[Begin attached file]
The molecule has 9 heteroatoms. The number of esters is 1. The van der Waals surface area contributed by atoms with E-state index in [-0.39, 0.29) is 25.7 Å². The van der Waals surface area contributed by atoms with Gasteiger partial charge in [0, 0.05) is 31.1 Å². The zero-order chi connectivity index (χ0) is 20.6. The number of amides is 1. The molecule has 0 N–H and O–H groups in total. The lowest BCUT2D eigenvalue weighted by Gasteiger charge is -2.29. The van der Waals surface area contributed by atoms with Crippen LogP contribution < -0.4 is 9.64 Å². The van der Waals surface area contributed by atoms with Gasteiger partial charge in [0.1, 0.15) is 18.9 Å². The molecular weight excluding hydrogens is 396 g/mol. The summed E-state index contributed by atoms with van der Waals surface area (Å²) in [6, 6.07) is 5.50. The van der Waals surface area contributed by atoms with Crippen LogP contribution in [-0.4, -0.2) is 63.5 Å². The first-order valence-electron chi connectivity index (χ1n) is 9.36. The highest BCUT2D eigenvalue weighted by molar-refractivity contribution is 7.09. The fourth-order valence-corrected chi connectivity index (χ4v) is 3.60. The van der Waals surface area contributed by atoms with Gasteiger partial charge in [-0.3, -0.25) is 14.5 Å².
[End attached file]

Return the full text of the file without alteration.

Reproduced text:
The molecule has 9 heteroatoms. The number of esters is 1. The van der Waals surface area contributed by atoms with E-state index in [-0.39, 0.29) is 25.7 Å². The van der Waals surface area contributed by atoms with Gasteiger partial charge in [0, 0.05) is 31.1 Å². The zero-order chi connectivity index (χ0) is 20.6. The number of amides is 1. The molecule has 0 N–H and O–H groups in total. The lowest BCUT2D eigenvalue weighted by Gasteiger charge is -2.29. The van der Waals surface area contributed by atoms with Crippen LogP contribution < -0.4 is 9.64 Å². The van der Waals surface area contributed by atoms with Gasteiger partial charge in [0.1, 0.15) is 18.9 Å². The molecular weight excluding hydrogens is 396 g/mol. The summed E-state index contributed by atoms with van der Waals surface area (Å²) in [6, 6.07) is 5.50. The van der Waals surface area contributed by atoms with Crippen LogP contribution in [-0.4, -0.2) is 63.5 Å². The first-order valence-electron chi connectivity index (χ1n) is 9.36. The highest BCUT2D eigenvalue weighted by molar-refractivity contribution is 7.09. The fourth-order valence-corrected chi connectivity index (χ4v) is 3.60. The van der Waals surface area contributed by atoms with Gasteiger partial charge in [-0.3, -0.25) is 14.5 Å².